Why roundabouts? SR 260 project to improve safety, travel time, ease congestion

“This is probably the biggest showing we have had for a public meeting since the meeting about loop 202 down in Phoenix,” said ADOT Public Information Officer Dustin Krugel. <br /><br /><!-- 1upcrlf2 -->

“This is probably the biggest showing we have had for a public meeting since the meeting about loop 202 down in Phoenix,” said ADOT Public Information Officer Dustin Krugel. <br /><br /><!-- 1upcrlf2 -->

CAMP VERDE - "This is probably the biggest showing we have had for a public meeting since the meeting about loop 202 down in Phoenix," said ADOT Public Information Officer Dustin Krugel.

With 200-plus people in attendance, ADOT Prescott District Engineer Alvin Stump gave his presentation on the widening of SR 260 that is expected to begin in March 2016.

The plan that Stump says will take about 18 months to complete will consist of the creation of seven roundabouts between I-17 in Camp Verde and Thousand Trails Road as well as adding two lanes to make it a four-lane highway.

The estimated $62 million construction plan will place roundabouts at Thousand Trails Road, Coury Drive, milepost 214, milepost 215, Cherry Creek Road, Horseshoe Bend Road, and Wilshire Drive.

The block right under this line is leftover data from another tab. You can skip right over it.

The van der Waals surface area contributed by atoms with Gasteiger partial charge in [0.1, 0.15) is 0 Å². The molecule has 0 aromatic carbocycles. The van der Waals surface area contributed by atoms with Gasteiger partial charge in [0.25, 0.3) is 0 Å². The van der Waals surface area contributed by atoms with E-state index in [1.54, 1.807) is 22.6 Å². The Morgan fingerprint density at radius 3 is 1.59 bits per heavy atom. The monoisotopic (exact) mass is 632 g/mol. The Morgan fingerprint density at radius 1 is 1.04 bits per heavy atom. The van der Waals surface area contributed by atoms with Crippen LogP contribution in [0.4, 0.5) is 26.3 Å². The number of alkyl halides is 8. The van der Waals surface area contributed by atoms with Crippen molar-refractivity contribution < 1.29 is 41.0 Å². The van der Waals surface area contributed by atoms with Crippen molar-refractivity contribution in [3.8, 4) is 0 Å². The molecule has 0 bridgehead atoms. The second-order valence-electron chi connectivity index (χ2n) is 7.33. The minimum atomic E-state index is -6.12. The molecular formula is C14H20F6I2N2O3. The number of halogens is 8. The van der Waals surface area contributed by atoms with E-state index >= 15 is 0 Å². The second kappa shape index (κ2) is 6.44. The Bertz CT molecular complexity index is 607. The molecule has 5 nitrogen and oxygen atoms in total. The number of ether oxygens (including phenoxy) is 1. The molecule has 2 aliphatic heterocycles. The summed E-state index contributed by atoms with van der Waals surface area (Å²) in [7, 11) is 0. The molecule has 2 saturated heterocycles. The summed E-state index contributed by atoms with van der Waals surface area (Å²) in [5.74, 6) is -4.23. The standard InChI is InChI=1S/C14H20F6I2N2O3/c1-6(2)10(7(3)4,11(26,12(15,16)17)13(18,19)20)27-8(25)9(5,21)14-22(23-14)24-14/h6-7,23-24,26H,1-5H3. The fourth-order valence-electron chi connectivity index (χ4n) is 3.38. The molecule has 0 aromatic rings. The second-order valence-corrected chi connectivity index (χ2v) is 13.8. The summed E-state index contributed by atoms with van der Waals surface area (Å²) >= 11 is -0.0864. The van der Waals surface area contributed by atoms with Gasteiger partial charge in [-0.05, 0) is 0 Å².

Stump says the roundabouts will be approximately 35 feet larger in diameter than the Cottonwood, Clarkdale and Sedona roundabouts. This would allow a semi-truck with a 53-foot trailer to stay in its lane while traveling through the roundabout.

"This plan is balanced well and fill the needs of everyone," Stump said. "These are project improvements that will last more than 30 years, it improves safety and travel time and decreases congestion."

Many people in the community have asked "why roundabouts?" This was one of the main questions after Stump finished his presentation. Stump said traffic interchanges cost between $15 and $20 million, while roundabouts only cost about $2 million.

"The roundabouts also provide safe U-turns at intersections, increase capacity, there is less delay, and there are fewer serious crashes with roundabouts," Stump said.

Stump assured that ADOT would be able to maintain traffic throughout the construction process as one citizen asked about the travel time between Camp Verde and Cottonwood for commuters who make that trip to and from work.

After presenting and answering questions for about an hour, the presentation ended with an open house where citizens could view maps of the planned project.

-- Follow Greg Macafee on Twitter @greg_macafee and Instagram @VerdeValleyNews

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